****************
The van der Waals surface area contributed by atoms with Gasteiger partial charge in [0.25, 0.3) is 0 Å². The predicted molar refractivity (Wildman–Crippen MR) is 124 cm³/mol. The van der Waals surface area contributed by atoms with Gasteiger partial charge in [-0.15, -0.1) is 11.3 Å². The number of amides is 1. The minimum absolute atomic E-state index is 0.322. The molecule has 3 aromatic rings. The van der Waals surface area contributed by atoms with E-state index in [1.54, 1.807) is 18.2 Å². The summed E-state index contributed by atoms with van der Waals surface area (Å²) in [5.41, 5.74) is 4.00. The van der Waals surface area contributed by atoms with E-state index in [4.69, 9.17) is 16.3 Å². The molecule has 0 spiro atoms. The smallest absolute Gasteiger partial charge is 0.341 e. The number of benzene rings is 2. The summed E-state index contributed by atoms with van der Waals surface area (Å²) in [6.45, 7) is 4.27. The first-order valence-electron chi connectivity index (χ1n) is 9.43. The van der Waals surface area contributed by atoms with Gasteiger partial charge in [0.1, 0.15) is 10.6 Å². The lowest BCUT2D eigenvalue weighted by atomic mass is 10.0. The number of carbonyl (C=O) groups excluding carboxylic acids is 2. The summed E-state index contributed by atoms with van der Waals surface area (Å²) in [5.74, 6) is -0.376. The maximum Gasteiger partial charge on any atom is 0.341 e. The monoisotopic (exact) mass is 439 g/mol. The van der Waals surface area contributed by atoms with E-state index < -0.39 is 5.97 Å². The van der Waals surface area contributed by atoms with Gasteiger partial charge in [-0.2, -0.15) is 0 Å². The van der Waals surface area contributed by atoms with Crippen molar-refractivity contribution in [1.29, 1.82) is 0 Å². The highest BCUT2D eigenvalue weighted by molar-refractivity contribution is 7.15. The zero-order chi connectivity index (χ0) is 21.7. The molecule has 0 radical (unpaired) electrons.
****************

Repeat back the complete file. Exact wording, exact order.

The van der Waals surface area contributed by atoms with Gasteiger partial charge in [0.25, 0.3) is 0 Å². The predicted molar refractivity (Wildman–Crippen MR) is 124 cm³/mol. The van der Waals surface area contributed by atoms with Gasteiger partial charge in [-0.15, -0.1) is 11.3 Å². The number of amides is 1. The minimum absolute atomic E-state index is 0.322. The molecule has 3 aromatic rings. The van der Waals surface area contributed by atoms with E-state index in [1.54, 1.807) is 18.2 Å². The summed E-state index contributed by atoms with van der Waals surface area (Å²) in [5.41, 5.74) is 4.00. The van der Waals surface area contributed by atoms with E-state index in [4.69, 9.17) is 16.3 Å². The molecule has 0 spiro atoms. The smallest absolute Gasteiger partial charge is 0.341 e. The number of benzene rings is 2. The summed E-state index contributed by atoms with van der Waals surface area (Å²) in [6.45, 7) is 4.27. The first-order valence-electron chi connectivity index (χ1n) is 9.43. The van der Waals surface area contributed by atoms with Gasteiger partial charge in [0.1, 0.15) is 10.6 Å². The lowest BCUT2D eigenvalue weighted by atomic mass is 10.0. The number of carbonyl (C=O) groups excluding carboxylic acids is 2. The summed E-state index contributed by atoms with van der Waals surface area (Å²) in [5.74, 6) is -0.376. The maximum Gasteiger partial charge on any atom is 0.341 e. The monoisotopic (exact) mass is 439 g/mol. The van der Waals surface area contributed by atoms with E-state index < -0.39 is 5.97 Å². The van der Waals surface area contributed by atoms with Gasteiger partial charge in [-0.2, -0.15) is 0 Å². The van der Waals surface area contributed by atoms with Crippen molar-refractivity contribution in [1.29, 1.82) is 0 Å². The highest BCUT2D eigenvalue weighted by molar-refractivity contribution is 7.15. The zero-order chi connectivity index (χ0) is 21.7. The molecule has 0 radical (unpaired) electrons.